Redemption Song: A Novel

Redemption Song: A Novel

4.9 31
by Bertice Berry

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Owner of a small African-American bookshop, Miss Cozy has an unique gift: Customers who walk through her door rarely leave without a book that speaks directly to their life. But when Josephine--"Fina"--and Ross arrive in search of an obscure, unpublished manuscript written by a slave woman, Miss Cozy knows that all her visions have been leading her to this magical day


Owner of a small African-American bookshop, Miss Cozy has an unique gift: Customers who walk through her door rarely leave without a book that speaks directly to their life. But when Josephine--"Fina"--and Ross arrive in search of an obscure, unpublished manuscript written by a slave woman, Miss Cozy knows that all her visions have been leading her to this magical day.

Yet Miss Cozy has no intention of selling the manuscript--no matter the price. So she offers Fina and Ross an alternative. They can read it together at the store. It was not what they hoped for, but their interest in the extraordinary love story is about as strong as their uncanny attraction for one another . . . one they both sense runs much deeper than a kiss. In the course of a few days, Fina and Ross realize that this powerful book has special meaning for the two of them--and that the path to their shared future may be linked to something that happened more than a century ago. . . .

From the Trade Paperback edition.

Editorial Reviews

Tamara Henry
Bertice Berry's Redemption Song, the reading is fun and entertaining but also enlightening....Uses a simple love story to drive home the importance of understanding one's history.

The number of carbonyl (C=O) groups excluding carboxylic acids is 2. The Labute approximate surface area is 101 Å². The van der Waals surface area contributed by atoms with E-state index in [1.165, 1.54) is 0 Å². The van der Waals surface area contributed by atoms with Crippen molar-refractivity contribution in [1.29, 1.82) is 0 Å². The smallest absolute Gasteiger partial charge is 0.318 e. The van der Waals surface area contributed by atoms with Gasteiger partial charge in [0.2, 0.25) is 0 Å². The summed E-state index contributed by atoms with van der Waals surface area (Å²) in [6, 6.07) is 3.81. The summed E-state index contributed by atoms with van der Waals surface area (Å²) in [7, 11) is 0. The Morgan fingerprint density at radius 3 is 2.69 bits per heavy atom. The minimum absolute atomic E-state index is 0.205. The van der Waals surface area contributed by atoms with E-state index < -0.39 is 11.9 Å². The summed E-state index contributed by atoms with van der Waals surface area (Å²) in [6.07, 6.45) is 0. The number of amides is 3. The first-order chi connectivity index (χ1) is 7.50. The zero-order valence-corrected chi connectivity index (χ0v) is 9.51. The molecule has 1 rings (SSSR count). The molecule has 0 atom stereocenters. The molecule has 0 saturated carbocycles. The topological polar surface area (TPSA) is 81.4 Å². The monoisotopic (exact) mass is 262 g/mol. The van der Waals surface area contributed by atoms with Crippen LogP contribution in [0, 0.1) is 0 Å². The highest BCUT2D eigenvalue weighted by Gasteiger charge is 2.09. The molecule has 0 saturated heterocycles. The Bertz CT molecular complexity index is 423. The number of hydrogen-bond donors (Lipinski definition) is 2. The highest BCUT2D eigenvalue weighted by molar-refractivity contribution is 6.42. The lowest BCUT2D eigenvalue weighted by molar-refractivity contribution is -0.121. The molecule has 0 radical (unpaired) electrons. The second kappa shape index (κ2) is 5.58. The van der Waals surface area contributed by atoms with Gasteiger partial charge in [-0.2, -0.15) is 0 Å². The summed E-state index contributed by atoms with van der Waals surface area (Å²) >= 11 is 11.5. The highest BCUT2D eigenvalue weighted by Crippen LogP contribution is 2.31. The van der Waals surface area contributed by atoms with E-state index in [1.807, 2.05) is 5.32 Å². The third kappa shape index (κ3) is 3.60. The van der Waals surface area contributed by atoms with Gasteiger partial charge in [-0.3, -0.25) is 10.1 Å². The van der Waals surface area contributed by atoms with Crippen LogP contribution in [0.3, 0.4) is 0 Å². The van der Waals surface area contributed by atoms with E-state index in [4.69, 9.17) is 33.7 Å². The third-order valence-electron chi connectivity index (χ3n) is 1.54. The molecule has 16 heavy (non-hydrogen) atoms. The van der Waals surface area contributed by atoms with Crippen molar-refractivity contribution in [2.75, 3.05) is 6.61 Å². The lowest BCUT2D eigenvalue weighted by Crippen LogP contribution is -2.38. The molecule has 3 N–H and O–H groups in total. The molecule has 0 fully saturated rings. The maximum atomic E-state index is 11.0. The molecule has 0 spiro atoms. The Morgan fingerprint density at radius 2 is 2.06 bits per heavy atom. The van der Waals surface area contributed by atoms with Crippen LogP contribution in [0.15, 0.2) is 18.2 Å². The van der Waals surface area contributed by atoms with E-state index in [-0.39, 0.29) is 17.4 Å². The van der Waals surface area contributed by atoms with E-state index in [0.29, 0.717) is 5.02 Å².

USA Today
Publishers Weekly - Publisher's Weekly
Comedian and inspirational speaker Berry (Sckraight from the Ghetto) makes a tear-tugging fiction debut with this slim romantic fable about connections across generations. Neighbors Josephine "Fina" Chambers and Ross Buchanan meet serendipitously when they reach simultaneously for the only known copy of a slave woman's journal at a celebrated bookstore devoted to works by black authors. Proprietor Cosina Brown, Miss Cozy to her friends, refuses to sell the valuable book to either customer, but she suspects each has a legitimate reason for wanting it, and convinces the two of them to read it aloud to each other at her shop. The story may hold keys to issues in each of their lives: Fina has buried herself in work since her father's death two years earlier, and is unable to sustain a relationship. Ross, an anthropologist specializing in urban myths, wants to prove the narrative is more than a legend and come to terms with his troubled past by unearthing a tale of enduring love. As Fina and Ross read the diary, with Miss Cozy hovering nearby, the saga of slaves Iona and Joe, separated by circumstances, unites the trio. Written by Iona, who was granted the gift of spontaneous literacy, the diary tells of familiar indignities and injustices of slavery. It concludes with the account of a tragedy, but Miss Cozy's psychic insight leads her to believe that the end of the diary is not the end of the story. Her powers of perception bring the trio to a spiritual affirmation of love and what Miss Cozy calls a Recipe for Life. Berry's premise is interesting, but the rapid intimacy between Fina and Ross strains credulity, as do the frequent coincidences that advance the plot. Readers of inspirational fiction may enjoy this combination of sentimental love story and black history, however. Agent, Victoria Sanders. (Feb.) Copyright 2000 Cahners Business Information.
Library Journal